Sears Gets Aggressive with Social Media


It seems you can teach an old brand new tricks. Sears has launched a clever social media and product placement campaign that could turn things around for the brand just in time for back to school.

Targeting the 8-to-14 year old market, they started out doing the usual: sponsorships with FacebookMySpace, Seventeen, Cosmogirl, Nickelodeon and Disney.

They’ve also developed and posted games on various sites like Addicting GamesFunBrain and Neopets.

What I’m most impressed with, however, are the virtual Sears boutiques, fashion shows and design competitions for avatars within online communities like ZwinkyMeezWeeMeeThe N and Poptropica. This is a very clever way to get their target market to personally interact with the brand. Wildly popular with the tween crowd, these sites allow young girls to play dress up with virtual characters. Clearly Sears hopes that girls will have so much fun shopping at the virtual store, they will ask their moms to let them go to the real thing.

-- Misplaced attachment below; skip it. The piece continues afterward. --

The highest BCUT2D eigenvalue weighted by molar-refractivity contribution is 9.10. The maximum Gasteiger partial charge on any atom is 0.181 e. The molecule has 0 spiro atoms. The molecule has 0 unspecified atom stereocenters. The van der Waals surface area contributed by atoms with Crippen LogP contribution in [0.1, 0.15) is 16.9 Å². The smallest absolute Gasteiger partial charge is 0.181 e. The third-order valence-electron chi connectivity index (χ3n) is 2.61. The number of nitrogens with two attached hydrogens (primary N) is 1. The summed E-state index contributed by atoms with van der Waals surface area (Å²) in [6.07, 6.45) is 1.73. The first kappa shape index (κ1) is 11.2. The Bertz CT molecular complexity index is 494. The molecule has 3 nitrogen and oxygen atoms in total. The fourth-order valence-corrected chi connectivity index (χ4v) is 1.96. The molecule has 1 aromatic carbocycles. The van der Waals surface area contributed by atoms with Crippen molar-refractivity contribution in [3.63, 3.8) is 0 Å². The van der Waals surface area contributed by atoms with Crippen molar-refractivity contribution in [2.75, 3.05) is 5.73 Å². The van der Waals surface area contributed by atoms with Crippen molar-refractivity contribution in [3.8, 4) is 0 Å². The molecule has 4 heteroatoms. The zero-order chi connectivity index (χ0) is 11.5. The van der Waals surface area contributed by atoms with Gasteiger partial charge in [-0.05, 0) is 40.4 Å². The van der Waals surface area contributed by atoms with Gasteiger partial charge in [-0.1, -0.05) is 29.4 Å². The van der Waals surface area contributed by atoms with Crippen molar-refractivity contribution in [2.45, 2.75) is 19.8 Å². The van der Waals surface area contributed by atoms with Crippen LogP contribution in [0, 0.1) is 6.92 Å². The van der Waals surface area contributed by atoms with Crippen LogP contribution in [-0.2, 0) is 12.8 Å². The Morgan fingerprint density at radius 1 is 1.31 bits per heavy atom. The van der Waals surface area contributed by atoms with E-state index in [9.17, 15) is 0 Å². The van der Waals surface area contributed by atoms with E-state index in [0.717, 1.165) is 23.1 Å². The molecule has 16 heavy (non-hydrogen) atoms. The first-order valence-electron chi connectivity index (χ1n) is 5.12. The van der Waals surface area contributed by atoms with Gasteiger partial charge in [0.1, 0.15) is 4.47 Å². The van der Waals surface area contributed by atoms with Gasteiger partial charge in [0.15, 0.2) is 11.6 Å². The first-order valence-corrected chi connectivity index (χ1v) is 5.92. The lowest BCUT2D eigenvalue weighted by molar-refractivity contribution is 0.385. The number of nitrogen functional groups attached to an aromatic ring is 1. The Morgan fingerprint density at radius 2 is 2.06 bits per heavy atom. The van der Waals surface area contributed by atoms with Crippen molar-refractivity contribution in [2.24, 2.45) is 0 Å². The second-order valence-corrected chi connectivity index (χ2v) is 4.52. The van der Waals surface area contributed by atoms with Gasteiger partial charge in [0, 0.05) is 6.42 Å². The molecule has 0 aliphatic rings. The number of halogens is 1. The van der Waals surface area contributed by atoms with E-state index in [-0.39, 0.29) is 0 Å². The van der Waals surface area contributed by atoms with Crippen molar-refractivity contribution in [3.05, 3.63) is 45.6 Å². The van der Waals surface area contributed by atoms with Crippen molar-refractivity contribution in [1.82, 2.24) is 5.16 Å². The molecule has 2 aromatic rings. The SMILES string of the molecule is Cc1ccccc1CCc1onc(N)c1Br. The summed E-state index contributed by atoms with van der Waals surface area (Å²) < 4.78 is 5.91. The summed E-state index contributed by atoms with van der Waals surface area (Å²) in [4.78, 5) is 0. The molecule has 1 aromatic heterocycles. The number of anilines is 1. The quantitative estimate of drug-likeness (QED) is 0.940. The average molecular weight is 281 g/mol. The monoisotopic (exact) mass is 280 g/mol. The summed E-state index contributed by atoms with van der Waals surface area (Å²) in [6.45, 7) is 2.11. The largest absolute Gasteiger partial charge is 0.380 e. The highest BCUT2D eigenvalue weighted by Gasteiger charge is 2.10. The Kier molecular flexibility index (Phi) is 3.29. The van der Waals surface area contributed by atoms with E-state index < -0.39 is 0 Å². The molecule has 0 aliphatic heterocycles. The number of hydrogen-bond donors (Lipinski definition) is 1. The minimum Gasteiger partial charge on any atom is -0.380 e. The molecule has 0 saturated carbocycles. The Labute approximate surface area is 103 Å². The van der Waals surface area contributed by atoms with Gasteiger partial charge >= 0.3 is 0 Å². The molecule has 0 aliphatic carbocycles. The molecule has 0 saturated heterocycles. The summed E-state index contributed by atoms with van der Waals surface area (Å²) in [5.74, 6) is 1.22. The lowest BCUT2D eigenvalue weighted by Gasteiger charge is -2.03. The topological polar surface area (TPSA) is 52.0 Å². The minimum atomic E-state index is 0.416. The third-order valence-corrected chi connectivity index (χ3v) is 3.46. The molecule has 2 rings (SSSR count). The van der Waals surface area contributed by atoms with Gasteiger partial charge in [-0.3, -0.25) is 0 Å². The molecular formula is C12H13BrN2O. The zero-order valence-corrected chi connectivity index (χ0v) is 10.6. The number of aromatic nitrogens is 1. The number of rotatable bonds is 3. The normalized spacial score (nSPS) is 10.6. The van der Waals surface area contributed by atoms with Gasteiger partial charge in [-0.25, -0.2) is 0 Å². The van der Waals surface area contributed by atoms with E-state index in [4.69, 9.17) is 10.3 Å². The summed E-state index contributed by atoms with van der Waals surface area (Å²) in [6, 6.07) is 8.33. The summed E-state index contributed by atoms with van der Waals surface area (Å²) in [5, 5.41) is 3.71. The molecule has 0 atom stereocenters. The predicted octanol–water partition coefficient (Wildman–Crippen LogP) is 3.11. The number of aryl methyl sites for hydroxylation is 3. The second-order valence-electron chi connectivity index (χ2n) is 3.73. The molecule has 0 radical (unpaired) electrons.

Sears also partnered with High School Musical star, Vanessa Hudgens in the creation of “Arrive Lounge” a site that encourages teen girls to go back to school in style (the tag: “Don’t just go back. Arrive.”) The site also offers behind-the-scenes footage from Hudgens’ Sears ads as well as sweepstakes and downloads.

Finally, the brand has the enviable position as the exclusive retail partner for the MTV movie The American Mall, the story of a group of teens working in their local mall. Scenes for the 87-minute film were shot in a real Sears location and characters not only wear Sears clothes throughout, the actors also appear in advertisements and circulars. I imagine they are hoping to do for their brand what Valley Girl did for Orange Julius in the 80s.

All of this comes on the heels (pun intended) of a campaign targeting teens headed for prom and other end-of-school dances called Prom Premiere 2008. It featured an interactive site that allowed girls to share photos of dresses with family and friends, so they could mix and match the dresses, shoes and accessories to get virtual help in making “the most important decision in a young girl’s life.” The look of the site was very red carpet, which was a great design choice.

Overall, this total campaign is very aggressive and hits all the sweet spots in terms of connecting with the tween crowd through social media. I will let you know if/when Sears releases any ROI.

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